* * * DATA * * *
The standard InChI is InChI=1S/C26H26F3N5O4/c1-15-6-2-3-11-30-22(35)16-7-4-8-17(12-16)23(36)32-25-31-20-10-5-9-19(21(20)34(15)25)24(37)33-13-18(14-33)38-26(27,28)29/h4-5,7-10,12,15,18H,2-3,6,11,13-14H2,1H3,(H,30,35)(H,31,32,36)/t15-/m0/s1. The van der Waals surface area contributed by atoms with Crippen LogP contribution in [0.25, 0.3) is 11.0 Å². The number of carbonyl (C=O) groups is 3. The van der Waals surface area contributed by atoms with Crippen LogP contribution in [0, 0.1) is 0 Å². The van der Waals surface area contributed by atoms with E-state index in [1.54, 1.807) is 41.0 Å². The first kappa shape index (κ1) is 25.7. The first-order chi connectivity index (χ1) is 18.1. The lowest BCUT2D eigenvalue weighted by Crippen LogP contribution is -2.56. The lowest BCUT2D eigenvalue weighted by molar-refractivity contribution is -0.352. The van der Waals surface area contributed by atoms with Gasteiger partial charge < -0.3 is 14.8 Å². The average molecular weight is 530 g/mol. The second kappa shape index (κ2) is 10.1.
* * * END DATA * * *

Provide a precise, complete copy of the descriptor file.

The standard InChI is InChI=1S/C26H26F3N5O4/c1-15-6-2-3-11-30-22(35)16-7-4-8-17(12-16)23(36)32-25-31-20-10-5-9-19(21(20)34(15)25)24(37)33-13-18(14-33)38-26(27,28)29/h4-5,7-10,12,15,18H,2-3,6,11,13-14H2,1H3,(H,30,35)(H,31,32,36)/t15-/m0/s1. The van der Waals surface area contributed by atoms with Crippen LogP contribution in [0.25, 0.3) is 11.0 Å². The number of carbonyl (C=O) groups is 3. The van der Waals surface area contributed by atoms with Crippen LogP contribution in [0, 0.1) is 0 Å². The van der Waals surface area contributed by atoms with E-state index in [1.54, 1.807) is 41.0 Å². The first kappa shape index (κ1) is 25.7. The first-order chi connectivity index (χ1) is 18.1. The lowest BCUT2D eigenvalue weighted by Crippen LogP contribution is -2.56. The lowest BCUT2D eigenvalue weighted by molar-refractivity contribution is -0.352. The van der Waals surface area contributed by atoms with Gasteiger partial charge < -0.3 is 14.8 Å². The average molecular weight is 530 g/mol. The second kappa shape index (κ2) is 10.1.